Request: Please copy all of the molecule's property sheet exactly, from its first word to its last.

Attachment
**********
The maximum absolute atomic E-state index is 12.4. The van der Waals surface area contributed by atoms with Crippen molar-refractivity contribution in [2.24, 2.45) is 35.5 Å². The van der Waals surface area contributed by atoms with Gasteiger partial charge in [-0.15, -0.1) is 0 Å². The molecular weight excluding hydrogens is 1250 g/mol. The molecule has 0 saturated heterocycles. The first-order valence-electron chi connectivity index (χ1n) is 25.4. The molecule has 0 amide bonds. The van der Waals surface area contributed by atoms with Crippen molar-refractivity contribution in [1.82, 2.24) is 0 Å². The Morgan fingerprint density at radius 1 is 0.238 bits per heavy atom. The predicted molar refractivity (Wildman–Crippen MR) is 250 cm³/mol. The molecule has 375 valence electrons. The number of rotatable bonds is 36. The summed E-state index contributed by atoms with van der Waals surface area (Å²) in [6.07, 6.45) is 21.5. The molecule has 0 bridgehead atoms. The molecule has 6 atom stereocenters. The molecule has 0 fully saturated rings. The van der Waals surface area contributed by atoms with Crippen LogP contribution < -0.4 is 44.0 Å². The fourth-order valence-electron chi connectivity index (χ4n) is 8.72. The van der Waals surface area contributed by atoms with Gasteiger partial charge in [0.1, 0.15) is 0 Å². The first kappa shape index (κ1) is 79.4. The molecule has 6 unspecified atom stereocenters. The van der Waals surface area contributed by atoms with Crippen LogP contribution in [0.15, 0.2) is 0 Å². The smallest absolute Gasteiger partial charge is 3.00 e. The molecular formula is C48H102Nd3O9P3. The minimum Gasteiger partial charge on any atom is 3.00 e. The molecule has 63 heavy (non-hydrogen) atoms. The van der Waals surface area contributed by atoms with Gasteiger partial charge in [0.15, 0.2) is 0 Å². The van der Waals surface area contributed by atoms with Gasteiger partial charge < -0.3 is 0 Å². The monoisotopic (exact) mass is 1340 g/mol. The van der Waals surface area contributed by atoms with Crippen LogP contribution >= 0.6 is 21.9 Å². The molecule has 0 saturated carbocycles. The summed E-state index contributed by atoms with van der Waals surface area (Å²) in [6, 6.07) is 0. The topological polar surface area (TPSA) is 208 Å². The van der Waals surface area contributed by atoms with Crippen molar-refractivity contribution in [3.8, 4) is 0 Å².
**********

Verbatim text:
The maximum absolute atomic E-state index is 12.4. The van der Waals surface area contributed by atoms with Crippen molar-refractivity contribution in [2.24, 2.45) is 35.5 Å². The van der Waals surface area contributed by atoms with Gasteiger partial charge in [-0.15, -0.1) is 0 Å². The molecular weight excluding hydrogens is 1250 g/mol. The molecule has 0 saturated heterocycles. The first-order valence-electron chi connectivity index (χ1n) is 25.4. The molecule has 0 amide bonds. The van der Waals surface area contributed by atoms with Crippen molar-refractivity contribution in [1.82, 2.24) is 0 Å². The Morgan fingerprint density at radius 1 is 0.238 bits per heavy atom. The predicted molar refractivity (Wildman–Crippen MR) is 250 cm³/mol. The molecule has 375 valence electrons. The number of rotatable bonds is 36. The summed E-state index contributed by atoms with van der Waals surface area (Å²) in [6.07, 6.45) is 21.5. The molecule has 0 bridgehead atoms. The molecule has 6 atom stereocenters. The molecule has 0 fully saturated rings. The van der Waals surface area contributed by atoms with Crippen LogP contribution < -0.4 is 44.0 Å². The fourth-order valence-electron chi connectivity index (χ4n) is 8.72. The van der Waals surface area contributed by atoms with Gasteiger partial charge in [0.1, 0.15) is 0 Å². The first kappa shape index (κ1) is 79.4. The molecule has 6 unspecified atom stereocenters. The van der Waals surface area contributed by atoms with Crippen LogP contribution in [0.15, 0.2) is 0 Å². The smallest absolute Gasteiger partial charge is 3.00 e. The molecular formula is C48H102Nd3O9P3. The minimum Gasteiger partial charge on any atom is 3.00 e. The molecule has 63 heavy (non-hydrogen) atoms. The van der Waals surface area contributed by atoms with Gasteiger partial charge in [0.15, 0.2) is 0 Å². The van der Waals surface area contributed by atoms with Gasteiger partial charge < -0.3 is 0 Å². The monoisotopic (exact) mass is 1340 g/mol. The van der Waals surface area contributed by atoms with Crippen LogP contribution >= 0.6 is 21.9 Å². The molecule has 0 saturated carbocycles. The summed E-state index contributed by atoms with van der Waals surface area (Å²) in [6, 6.07) is 0. The topological polar surface area (TPSA) is 208 Å². The van der Waals surface area contributed by atoms with Crippen molar-refractivity contribution in [3.8, 4) is 0 Å².